When people ask me to “pick my poison,” I always reply, “Caffeine.”
A warm mug is my version of stemware at parties and gatherings, and I’m the first one at the percolator in the morning. I admit it; I am a coffee and tea lover.
Since September 29 is National Coffee Day, I have invaded the endless sea of social media infographics to find some facts about this cozy cup of warm caffeine addition.
Some quick facts, according to a list compiled by the health and fitness site Greatist:
1. Coffee beans are berries.
2. Around 52 percent of Americans drink coffee daily, and the average coffee drinker can fill a bathtub with the amount of coffee they drink each year. This is roughly 70 gallons.
3. It is a myth that coffee will stunt your growth or give you heart disease and stomach cancer. However, it will increase restlessness, insomnia, and anxiety if over-consumed. About four cups a day for men, and three cups for women is fine.
In 2011, the British insurance company Policy Expert compiled the health facts some healthy, as well as not-so-healthy tidbits about coffee and tea. Some of the coffee-centric facts, good and bad, include:
1. People who drink coffee have been found less likely to suffer Alzheimer’s disease later in life.
2. Studies have shown there are properties in coffee that can raise cholesterol.
3. Some chemicals found in coffee could be used to make new drugs that treat heart disease and insomnia.
4. Since there are more than 1,000 chemicals found in roasted coffee, 19 of them are known carcinogens.
5. Coffee protects the liver against threats like cirrhosis and liver cancer.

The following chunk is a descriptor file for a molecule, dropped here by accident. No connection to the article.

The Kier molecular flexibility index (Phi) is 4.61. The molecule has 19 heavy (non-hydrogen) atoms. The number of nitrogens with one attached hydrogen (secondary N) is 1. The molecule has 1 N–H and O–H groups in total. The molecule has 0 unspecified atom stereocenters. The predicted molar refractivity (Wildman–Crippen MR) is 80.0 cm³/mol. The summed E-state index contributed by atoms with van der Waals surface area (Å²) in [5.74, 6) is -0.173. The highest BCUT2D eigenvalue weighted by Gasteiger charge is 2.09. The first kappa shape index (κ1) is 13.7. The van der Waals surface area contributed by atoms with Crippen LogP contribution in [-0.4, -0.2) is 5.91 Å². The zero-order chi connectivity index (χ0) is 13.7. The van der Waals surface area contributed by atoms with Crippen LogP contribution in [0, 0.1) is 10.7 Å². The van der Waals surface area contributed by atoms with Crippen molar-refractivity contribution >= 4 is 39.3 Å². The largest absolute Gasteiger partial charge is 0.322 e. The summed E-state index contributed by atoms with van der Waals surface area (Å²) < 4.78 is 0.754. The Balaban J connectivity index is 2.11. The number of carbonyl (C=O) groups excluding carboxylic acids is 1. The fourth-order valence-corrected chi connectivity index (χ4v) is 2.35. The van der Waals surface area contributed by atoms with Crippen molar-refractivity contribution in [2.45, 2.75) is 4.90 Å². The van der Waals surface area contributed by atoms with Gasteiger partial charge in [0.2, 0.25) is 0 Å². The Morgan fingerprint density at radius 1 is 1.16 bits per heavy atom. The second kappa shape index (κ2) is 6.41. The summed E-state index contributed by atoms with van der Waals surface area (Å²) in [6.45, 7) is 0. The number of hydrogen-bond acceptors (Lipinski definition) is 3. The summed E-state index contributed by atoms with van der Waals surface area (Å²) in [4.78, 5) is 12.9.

6. One Denmark-based study showed women who drank eight or more cups of coffee a day significantly increased the risk of stillbirths.
The blog site Happy to Serve You has also created a graphic dedicated to the “Medical Benefits of Being Addicted to Coffee.” The site offers prints of this infographic for purchase, with a portion of the proceeds going towards the charity Coffee Kids. The charity works to better the lives of children in coffee-farming communities throughout Latin America.
Some of this infographic’s claims:
1. Moderate (not excessive) consumption of caffeine during pregnancy does not have any negative effects, contrary to popular belief.
2. Women who drink two or more cups of coffee a day have a 20 percent lower risk of stroke than those who drink none.
3. Four cups of coffee a day reduces the risk of getting type 2 diabetes.
Whether or not my fellow coffee drinkers will look at these items with skepticism, hope or dread, there is a good chance they are craving a cup right now. The consumer site Surviving the Stores has created a comprehensive list of the places where acquiring a cup of java may be a little bit easier on National Coffee Day. Some of the places that offer, or have offered, National Coffee deals, including samples or a free cup of coffee, are McDonalds, Dunkin’ Donuts, Krispy Kreme, Starbucks, Einstein Bros. Bagels, and 7-Eleven.
From one coffee drinker to another, enjoy a cup on me, provided it’s a free one.